Not really, Mr. Blair
I do truly believe that the Rwandan regime is working on a succession scenario. However, anybody who has traveled to Africa knows that nothing, apart from scrub and mushrooms, grows underneath a baobab tree. It is very difficult for new and younger leadership to emerge in the shadow of a strong leader. Kagame led the RPF for more than 22 years and turned the country into a virtual one party state. It is not easy to replace such a leader, even in the most serene conditions. And conditions aren’t serene in Rwanda after one year of the M23. The country has been weakened by the events, as has any other actor in Central Africa involved in it, with the possible exception of Museveni.
Kagame has, however, managed an effective policy of damage limitation. Important international partners threatened to leave, but some of them have come back already. On February 22th Tony Blair wrote a letter, together with Howard G. Buffet, Stand with Rwanda. According to Mr Blair “Slashing international support to Rwanda ignores the complexity of the problem within DRC’s own borders and the history and circumstances that have led to current regional dynamics. Cutting aid does nothing to address the underlying issues driving conflict in the region, it only ensures that the Rwandan people will suffer — and risks further destabilizing an already troubled region… Cutting aid to Rwanda also risks undoing one of Africa’s great success stories.”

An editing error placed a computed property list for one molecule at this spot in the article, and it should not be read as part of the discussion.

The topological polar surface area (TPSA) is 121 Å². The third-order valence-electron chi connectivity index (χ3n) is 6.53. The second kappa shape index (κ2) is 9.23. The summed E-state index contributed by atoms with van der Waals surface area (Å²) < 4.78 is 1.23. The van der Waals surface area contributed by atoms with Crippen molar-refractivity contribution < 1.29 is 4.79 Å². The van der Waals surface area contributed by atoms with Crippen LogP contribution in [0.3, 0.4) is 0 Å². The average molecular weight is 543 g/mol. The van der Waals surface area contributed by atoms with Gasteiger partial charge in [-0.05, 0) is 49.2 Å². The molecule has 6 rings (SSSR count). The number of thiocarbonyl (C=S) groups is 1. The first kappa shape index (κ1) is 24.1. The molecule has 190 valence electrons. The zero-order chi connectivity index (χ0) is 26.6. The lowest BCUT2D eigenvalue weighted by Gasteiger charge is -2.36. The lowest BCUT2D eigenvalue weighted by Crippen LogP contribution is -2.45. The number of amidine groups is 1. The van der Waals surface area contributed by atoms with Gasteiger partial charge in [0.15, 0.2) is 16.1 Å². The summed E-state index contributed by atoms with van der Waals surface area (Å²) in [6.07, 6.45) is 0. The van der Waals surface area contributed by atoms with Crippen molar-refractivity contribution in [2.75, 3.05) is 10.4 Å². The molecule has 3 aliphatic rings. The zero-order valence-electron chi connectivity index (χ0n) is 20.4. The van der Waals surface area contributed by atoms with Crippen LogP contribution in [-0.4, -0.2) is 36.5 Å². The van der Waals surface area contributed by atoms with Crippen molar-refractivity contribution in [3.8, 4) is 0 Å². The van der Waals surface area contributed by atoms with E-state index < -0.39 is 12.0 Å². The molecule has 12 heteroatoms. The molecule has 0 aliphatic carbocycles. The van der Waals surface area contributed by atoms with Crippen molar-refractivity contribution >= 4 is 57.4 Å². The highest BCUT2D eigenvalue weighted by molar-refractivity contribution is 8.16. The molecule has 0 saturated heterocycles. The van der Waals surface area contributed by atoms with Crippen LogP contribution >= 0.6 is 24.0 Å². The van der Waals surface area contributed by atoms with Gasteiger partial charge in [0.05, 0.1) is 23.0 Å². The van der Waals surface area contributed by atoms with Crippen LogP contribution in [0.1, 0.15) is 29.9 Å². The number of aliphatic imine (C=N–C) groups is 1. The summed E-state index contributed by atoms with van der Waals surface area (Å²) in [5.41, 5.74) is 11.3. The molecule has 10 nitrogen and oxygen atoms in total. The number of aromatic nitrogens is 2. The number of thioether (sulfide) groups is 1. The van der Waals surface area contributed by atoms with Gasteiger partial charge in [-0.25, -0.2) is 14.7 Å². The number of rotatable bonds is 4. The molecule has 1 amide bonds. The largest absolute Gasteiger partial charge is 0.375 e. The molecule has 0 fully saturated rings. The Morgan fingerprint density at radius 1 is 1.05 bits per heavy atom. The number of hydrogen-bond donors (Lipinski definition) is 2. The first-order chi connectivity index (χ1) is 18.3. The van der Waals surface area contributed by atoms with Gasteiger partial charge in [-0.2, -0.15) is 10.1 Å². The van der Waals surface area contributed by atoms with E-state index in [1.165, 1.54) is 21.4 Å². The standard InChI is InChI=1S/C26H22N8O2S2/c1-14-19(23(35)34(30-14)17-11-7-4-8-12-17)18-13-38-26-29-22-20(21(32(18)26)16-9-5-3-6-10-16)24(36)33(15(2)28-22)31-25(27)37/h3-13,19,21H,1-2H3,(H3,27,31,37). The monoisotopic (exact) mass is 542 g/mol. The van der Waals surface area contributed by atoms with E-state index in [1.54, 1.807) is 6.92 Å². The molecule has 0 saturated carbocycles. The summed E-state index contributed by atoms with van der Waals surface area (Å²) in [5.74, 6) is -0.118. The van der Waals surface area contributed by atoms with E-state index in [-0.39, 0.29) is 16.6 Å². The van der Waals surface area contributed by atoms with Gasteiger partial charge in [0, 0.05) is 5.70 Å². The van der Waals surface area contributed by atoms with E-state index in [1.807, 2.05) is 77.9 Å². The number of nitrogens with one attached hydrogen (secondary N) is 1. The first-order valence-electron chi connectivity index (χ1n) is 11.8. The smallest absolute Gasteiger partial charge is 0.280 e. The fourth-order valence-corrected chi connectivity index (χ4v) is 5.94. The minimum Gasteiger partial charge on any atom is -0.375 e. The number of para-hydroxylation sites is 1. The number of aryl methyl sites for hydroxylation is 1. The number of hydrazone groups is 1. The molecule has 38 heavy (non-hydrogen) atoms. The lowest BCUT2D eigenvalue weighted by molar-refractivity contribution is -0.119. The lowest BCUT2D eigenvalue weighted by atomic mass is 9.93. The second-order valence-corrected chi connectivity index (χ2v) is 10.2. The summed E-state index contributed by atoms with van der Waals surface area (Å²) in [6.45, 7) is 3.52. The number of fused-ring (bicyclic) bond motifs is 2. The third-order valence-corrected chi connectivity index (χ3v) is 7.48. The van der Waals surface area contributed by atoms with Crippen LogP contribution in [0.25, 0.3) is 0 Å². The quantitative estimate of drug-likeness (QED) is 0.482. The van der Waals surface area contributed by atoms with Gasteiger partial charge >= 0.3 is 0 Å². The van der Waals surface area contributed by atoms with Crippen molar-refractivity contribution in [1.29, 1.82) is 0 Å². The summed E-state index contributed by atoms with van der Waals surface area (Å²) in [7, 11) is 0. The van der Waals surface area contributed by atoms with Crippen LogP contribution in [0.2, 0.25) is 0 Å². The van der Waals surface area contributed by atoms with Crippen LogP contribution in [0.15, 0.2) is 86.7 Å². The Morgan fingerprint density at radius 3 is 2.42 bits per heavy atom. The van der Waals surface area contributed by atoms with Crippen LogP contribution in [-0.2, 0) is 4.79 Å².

I do not belong to the group of people who believe that the alpha and the omega of Congo’s scourge, woe and disaster can be reduced to Rwanda’s role in it, but I do believe that a huge part of Rwanda’s success story is due to the surplus it extracts from Congo’s minerals, and that the Rwandan government is aware that it needs to consolidate this extraction if it wants to prevent the walls of its reign from tumbling down.